How to Create Multi-Colored Shirts with Heat Transfer Vinyl

Getting started with garment decorating can be a headache at first, especially when presented with so many heat transfer options.That’s why we are showing you one of many solutions for creating an intricate design with screen-print softness using heat transfer vinyl on a 100 percent cotton shirt.

Follow along as we show you how to use Xpress Cut heat transfer vinyl, one of our favorite vinyl brands for T-shirts. Xpress Cut is also a great product for new businesses due to its easy weeding capability with a sticky backing. This vinyl can be cut with any cutter but in this case, we are using the Graphtec CE6000 24″ vinyl cutter. Our Graphtec line of cutters are perfect for small and large jobs alike! They are incredibly fast, quiet and easy to set up.

In this tutorial, we are using Graphtec’s Cutting Master 3 plug-in for Adobe Illustrator CC. If you already have your design ready, feel free to skip to step 2!

Step One: preparing the design for cutting

Here we have our finished design in Adobe Illustrator CC. Illustrator is our favorite tool for creating vinyl designs, but Corel Draw and Graphtec Studio are alternatives. We chose to color the design to match the vinyl we are going to use. Doing this can save you headaches when it comes to cutting and applying the vinyl. Now it’s time to send our design to Cutting Master!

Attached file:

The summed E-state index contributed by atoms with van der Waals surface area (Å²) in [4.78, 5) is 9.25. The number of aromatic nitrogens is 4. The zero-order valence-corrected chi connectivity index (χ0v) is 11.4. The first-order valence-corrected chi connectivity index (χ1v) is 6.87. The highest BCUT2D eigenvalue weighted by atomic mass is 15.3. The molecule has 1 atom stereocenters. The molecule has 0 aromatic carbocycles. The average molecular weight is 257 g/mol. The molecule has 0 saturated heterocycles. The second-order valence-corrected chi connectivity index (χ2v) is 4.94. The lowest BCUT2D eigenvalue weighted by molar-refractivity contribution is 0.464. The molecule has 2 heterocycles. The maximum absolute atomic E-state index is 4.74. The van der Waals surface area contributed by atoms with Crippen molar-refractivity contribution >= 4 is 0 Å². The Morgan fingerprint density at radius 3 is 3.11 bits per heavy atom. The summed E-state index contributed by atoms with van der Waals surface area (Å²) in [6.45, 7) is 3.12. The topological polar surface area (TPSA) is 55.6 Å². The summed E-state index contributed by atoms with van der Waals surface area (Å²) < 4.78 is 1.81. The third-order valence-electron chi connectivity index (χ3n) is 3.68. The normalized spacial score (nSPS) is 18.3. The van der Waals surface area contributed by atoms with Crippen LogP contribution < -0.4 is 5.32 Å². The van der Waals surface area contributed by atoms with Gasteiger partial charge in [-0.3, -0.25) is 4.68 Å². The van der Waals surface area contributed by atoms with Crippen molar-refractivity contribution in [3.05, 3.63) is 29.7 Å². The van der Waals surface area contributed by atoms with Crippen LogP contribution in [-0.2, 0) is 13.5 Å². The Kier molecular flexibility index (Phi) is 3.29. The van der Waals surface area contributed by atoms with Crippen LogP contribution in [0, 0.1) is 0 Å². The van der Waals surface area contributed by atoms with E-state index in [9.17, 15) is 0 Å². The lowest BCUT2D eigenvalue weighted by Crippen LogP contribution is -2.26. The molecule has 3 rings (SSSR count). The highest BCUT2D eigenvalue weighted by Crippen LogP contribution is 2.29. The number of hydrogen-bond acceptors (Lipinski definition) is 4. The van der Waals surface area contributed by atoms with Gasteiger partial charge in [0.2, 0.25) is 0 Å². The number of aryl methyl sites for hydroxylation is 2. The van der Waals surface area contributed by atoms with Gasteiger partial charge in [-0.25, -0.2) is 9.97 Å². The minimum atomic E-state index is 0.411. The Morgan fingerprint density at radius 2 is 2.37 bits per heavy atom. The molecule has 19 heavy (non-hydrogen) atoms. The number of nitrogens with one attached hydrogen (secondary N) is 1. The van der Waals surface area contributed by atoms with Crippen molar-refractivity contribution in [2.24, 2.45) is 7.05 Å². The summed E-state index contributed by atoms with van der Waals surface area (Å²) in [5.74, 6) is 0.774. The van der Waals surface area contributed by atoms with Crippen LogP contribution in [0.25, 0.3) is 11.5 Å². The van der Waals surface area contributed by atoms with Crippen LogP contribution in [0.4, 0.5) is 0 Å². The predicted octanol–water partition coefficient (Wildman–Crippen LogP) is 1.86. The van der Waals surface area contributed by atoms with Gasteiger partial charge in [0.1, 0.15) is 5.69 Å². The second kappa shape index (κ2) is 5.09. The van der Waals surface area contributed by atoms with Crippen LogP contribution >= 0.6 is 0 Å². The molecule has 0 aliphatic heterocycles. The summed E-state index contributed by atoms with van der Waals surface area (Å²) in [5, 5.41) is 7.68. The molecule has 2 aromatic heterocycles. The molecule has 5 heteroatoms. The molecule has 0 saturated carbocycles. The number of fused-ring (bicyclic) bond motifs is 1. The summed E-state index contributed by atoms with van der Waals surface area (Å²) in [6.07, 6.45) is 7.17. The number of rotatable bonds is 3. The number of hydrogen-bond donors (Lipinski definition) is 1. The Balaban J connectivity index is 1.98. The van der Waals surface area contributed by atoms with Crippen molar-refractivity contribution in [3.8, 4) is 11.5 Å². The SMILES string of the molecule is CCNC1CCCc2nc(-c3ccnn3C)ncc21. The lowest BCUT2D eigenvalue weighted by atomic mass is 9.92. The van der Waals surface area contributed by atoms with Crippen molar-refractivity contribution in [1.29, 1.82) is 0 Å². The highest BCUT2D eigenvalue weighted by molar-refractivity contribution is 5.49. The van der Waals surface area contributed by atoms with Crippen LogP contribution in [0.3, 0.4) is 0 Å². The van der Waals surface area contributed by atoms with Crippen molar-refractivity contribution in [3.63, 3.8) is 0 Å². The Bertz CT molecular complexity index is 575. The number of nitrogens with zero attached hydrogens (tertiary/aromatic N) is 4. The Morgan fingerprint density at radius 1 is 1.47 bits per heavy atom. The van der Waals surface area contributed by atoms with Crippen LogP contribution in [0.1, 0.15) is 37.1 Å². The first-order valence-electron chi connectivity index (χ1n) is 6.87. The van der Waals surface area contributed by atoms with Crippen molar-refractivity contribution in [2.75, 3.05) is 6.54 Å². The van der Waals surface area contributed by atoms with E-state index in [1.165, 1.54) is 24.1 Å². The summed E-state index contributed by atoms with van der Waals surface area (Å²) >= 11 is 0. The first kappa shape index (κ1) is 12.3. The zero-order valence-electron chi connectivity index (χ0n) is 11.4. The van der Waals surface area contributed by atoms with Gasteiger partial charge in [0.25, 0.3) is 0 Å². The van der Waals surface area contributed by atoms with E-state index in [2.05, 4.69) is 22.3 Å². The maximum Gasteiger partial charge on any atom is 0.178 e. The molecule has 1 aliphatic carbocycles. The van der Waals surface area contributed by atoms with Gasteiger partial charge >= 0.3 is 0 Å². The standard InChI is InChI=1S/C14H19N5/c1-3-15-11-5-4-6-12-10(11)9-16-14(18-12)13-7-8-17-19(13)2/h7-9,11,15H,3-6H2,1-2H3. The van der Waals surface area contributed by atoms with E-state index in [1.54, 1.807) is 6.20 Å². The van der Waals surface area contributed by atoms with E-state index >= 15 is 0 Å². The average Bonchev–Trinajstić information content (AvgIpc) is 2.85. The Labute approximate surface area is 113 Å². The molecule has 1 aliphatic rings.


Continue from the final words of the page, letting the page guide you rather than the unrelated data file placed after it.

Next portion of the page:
Open Cutting Master through Illustrator by going to File and clicking on Cutting Master 3 (or the version of Cutting Master that you have installed). This will open your design in a new program.

The Cutting Master plug-in pulls the design from Illustrator in its original vector format with the separate colors we previously set. The program automatically recognizes that there are two different colors and makes it incredibly easy to toggle between them. Not every program can do this. That’s why we love Cutting Master! Now it’s time to cut!